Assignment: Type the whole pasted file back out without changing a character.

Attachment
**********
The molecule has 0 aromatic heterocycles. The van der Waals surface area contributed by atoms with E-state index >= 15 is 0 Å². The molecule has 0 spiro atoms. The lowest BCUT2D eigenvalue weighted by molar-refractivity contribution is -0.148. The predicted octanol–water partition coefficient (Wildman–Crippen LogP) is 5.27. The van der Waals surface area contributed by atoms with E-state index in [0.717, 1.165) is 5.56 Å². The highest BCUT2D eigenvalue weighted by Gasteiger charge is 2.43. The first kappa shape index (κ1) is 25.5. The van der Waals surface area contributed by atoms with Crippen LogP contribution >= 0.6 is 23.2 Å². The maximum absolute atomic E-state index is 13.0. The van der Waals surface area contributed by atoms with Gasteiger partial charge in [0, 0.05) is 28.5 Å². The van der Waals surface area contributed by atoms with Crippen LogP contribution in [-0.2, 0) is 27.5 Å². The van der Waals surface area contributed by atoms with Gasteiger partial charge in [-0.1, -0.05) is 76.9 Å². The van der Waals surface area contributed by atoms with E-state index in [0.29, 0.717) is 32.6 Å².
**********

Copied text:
The molecule has 0 aromatic heterocycles. The van der Waals surface area contributed by atoms with E-state index >= 15 is 0 Å². The molecule has 0 spiro atoms. The lowest BCUT2D eigenvalue weighted by molar-refractivity contribution is -0.148. The predicted octanol–water partition coefficient (Wildman–Crippen LogP) is 5.27. The van der Waals surface area contributed by atoms with E-state index in [0.717, 1.165) is 5.56 Å². The highest BCUT2D eigenvalue weighted by Gasteiger charge is 2.43. The first kappa shape index (κ1) is 25.5. The van der Waals surface area contributed by atoms with Crippen LogP contribution >= 0.6 is 23.2 Å². The maximum absolute atomic E-state index is 13.0. The van der Waals surface area contributed by atoms with Gasteiger partial charge in [0, 0.05) is 28.5 Å². The van der Waals surface area contributed by atoms with Crippen LogP contribution in [-0.2, 0) is 27.5 Å². The van der Waals surface area contributed by atoms with Gasteiger partial charge in [-0.1, -0.05) is 76.9 Å². The van der Waals surface area contributed by atoms with E-state index in [0.29, 0.717) is 32.6 Å².